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I am attempting to use the find command and came across an article at http://www.linux.ie/newusers/beginners-linux-guide/find.php which states:

The wildcard character is escaped with a slash so BASH sends a literal asterisk to the find utility as an argument instead of performing filename expansion and passing any number of files in as arguments.

for the command find . -name up\*.

Being new to the world of Linux I don't quite understand how the use of a backslash which is meant to escape the meta character * is interpreted and returns results as though as it is being passed to find. Does it mean if I use the -name option I have to use a backslash to pass a wildcard and if I don't use -name I don't have to use a backslash? Also is the backslash being used so that the bash shell doesn't attempt to expand it?

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2 Answers 2

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Be aware that you are using the term "regular expression" rather loosely.. What you are dealing with in the find -name option is rather close in behaviour to a shell glob... On the other hand, the find -regex option uses a regular-expression search. You can choose which style of regex to use via the -regextyp option.. The choice of currently-implemented types is: emacs (this is the default), posix-awk, posix-basic, posix-egrep and posix-extended. ...

How you deal with the backslash and asterisk, etc. can vary depending on what you want to do.  If you want find -name to consider it an asterisk as a wildcard character, then you need to ensure that it is NOT escaped when find actually reads the pattern from the command line.

To ensure that find gets it in an unescaped form, you must prevent the shell (typically bash) from performing it's *(very powerful) shell expansion on your asterisk... To protect it you MUST escape it at the command-line level (ie. "escape it" in the eyes of the shell).. The key concept at this point is "protect"...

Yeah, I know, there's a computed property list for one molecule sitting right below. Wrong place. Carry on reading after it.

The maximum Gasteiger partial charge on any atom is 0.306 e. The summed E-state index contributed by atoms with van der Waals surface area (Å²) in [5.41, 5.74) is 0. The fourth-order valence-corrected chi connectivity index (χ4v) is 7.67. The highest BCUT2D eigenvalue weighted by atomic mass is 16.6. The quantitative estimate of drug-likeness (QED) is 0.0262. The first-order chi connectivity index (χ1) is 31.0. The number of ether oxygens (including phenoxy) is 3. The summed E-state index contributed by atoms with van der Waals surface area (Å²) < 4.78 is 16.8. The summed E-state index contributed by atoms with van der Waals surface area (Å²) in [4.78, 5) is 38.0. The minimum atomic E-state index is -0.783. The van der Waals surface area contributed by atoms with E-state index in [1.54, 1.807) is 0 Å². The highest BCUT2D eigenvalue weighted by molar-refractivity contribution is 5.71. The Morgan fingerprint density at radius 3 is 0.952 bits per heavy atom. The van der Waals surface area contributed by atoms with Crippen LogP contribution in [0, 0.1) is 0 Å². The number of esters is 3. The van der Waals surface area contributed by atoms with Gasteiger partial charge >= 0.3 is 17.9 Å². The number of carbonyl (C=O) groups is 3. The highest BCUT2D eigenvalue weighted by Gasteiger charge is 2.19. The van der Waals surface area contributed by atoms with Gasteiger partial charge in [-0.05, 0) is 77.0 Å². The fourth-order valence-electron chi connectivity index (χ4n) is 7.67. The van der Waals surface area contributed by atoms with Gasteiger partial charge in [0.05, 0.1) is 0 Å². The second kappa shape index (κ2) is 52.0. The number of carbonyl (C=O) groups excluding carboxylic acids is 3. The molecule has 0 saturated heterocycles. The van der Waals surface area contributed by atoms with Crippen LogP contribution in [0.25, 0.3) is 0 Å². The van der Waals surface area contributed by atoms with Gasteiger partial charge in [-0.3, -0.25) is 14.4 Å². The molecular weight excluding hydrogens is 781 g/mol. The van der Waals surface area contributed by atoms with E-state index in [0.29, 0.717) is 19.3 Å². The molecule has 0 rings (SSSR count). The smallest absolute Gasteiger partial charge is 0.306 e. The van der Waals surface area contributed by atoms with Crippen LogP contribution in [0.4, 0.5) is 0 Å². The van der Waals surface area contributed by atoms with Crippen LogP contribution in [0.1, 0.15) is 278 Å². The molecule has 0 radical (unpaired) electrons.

You can protect your asterisk from the shell in three ways:

  • use 'single quotes'
  • use "double quotes"
  • use a \ backslash (and no quotes)

So, for find to see your asterisk as a wildcard, any of the following "protection" methods will work.

  • find -name up'*'
  • find -name up"*"
  • find -name up\*
  • find -name 'up*'
  • find -name "up*"
  • find -name "up"\*

Note that the shell will never perform expansion on anything in 'single quotes' ... "double quotes" are a different story..

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One of the best answers. Forgive my n00bness but am confused by the statement then you need to ensure that it is NOT escaped when find actually reads the pattern from the command line. and the followed by To protect it you MUST escape it at the command-line level. Further confounded by Note that the shell will never perform expansion on anything in 'single quotes' ... "double quotes" are a different story.. So looking at the first statement you mention it must not be escaped –  PeanutsMonkey Sep 10 '12 at 17:52
    
but followed by that you mention escaping it at a command-line level which I assume means within the command itself e.g. find . -name up\*. This is further compounded by the last statement where you mention no expansion is made on anything with single quotes. Do you mean that the bash shell does not expand anything with single quotes but the find command does? –  PeanutsMonkey Sep 10 '12 at 17:54
1  
Yes, 'in single quotes' refers to the shell, ie. the command-line. A called app (like 'find') is free to process your asterisk (internally) as it sees fit. Getting it into find as a simple asterisk, which is what you need in this situation, is the type of thing you always need to be alert to. The bash shell can do some amazing pre-processig of things on the command-line, but you need to manage it.. Quotes and backslash are the control mechanisms. find -name up\* and 'up*' protect the asterisk from the shell. If it wasn't protected, it would expand to (many) matching filenames. –  Peter.O Sep 10 '12 at 20:11
    
... Once inside find's domain, the asterisk is a literal asterisk again (ie, it is NOT escaped)... The bash command-line "protection" methods (quotes/backslash) are discarded by bash; they are only there as indicators to bash as to how to handle its command-line expansions ... There are 6 categories of shell expansion: 1. brace expansion 2. tilde expansion 3. parameter expansion 4. variable expansion 5. word splitting 6. pathname expansion –  Peter.O Sep 10 '12 at 20:28
    
So assuming I did not escape the meta characters e.g. * does this mean that the command find . -name up* would be interpreted by both the bash shell as well as find? Secondly when you say discarded, what do you mean exactly? Lastly would you mind elaborating on the 6 categories of shell expansion? –  PeanutsMonkey Sep 10 '12 at 22:10

What you're missing here is that both the shell and find expand *. You want find to expand it, so you need to hide it from the shell.

You're looking for all the files off the current directory whose names begin with "on", right? If you let the shell expand the *, you won't get that. Suppose your current directory contains the files "upwards" and "uplift". Then the shell changes your command to

find . -name upward uplift

which is bad syntax for find. If there are no matching files, then the shell leaves the argument alone — but it's good to get into the habit of using commands that work right regardless of details like that.

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